William Prochnau, in his cover story for The Post magazine {Aug. 2}, wrote anecdotally of economic hardships in rural America -- a genre that will no doubt be repeated time and time again during the '88 elections as presidential candidates pay homage to the "common folk" of America, note the plight of the farmers and cite long-ignored "down-home" wisdom.

While rural America has, for the most part, suffered during this country's post-1979 economic recovery, Mr. Prochnau's storytelling reveals a strong tendency to idealize rural people and rural values, a characteristic that is remarkably prominent in journalistic descriptions of rural America. Although earthy quotes from Fannie Ellen, Cowboy Jack and the local sheriff can add refreshing color to a journalist's story, little mention is made of the darker side of rural American culture: deep racism, sexism, homophobia and intolerance for those outside the tightly closed and inbred communities.

Having grown up in Pine Apple, Ala. (population around 350), I became part of this country's urbanization movement. Why did I leave? It was not for lack of economic opportunity (although that's a legitimate reason), but to escape the suffocating attitudes of the local culture and to avoid the traditional path laid out for southern white women.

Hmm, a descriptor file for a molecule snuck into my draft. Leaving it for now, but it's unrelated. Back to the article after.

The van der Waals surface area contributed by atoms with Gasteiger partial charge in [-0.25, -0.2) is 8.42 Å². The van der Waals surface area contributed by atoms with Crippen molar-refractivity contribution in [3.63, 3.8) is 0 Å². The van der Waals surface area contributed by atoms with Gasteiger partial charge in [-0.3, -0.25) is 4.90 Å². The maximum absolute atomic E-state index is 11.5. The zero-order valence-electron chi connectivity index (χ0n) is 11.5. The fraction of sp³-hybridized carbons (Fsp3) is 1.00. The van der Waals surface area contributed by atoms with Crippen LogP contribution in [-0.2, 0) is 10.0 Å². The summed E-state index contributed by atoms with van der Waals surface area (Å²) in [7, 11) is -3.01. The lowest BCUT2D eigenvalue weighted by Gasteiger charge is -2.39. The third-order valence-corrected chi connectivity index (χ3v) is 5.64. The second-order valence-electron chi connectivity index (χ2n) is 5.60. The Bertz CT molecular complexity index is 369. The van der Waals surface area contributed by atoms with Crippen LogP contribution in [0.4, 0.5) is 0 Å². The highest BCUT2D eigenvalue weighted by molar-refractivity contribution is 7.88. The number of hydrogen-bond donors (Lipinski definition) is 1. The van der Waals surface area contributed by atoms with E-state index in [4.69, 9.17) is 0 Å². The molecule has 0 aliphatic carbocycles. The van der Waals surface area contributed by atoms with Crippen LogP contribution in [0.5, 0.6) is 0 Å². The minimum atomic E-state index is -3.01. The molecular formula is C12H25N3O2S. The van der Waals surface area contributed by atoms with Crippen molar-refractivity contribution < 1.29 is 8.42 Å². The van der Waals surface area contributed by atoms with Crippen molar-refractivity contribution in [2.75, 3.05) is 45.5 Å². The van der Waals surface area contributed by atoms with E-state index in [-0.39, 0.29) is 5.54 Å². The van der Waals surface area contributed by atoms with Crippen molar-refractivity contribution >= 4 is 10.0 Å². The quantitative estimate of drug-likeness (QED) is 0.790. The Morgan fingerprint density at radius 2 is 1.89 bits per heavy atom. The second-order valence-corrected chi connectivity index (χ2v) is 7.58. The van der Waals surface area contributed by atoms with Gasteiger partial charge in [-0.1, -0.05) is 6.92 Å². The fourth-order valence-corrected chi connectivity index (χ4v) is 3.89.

Yes, I still enjoy quoting the wisdom of my late grandmother, who died at age 92 never having left Pine Apple, and I'm not above using "ain't" in my vocabulary or asking my mother for her cornbread recipe. Yet, despite the legend of small-town honesty, hospitality and homeliness, rural America presents a double-edged sword for many Americans. A local restaurant that opened in Pine Apple several years ago recently failed not because the locals were too poor to eat out, but because it was owned and run by two gay men, branded by the townspeople as "queers."

I can only guess that Mr. Prochnau must have grown up in the big city to have such nostalgic views of rural America. HOLLY STALLWORTH Silver Spring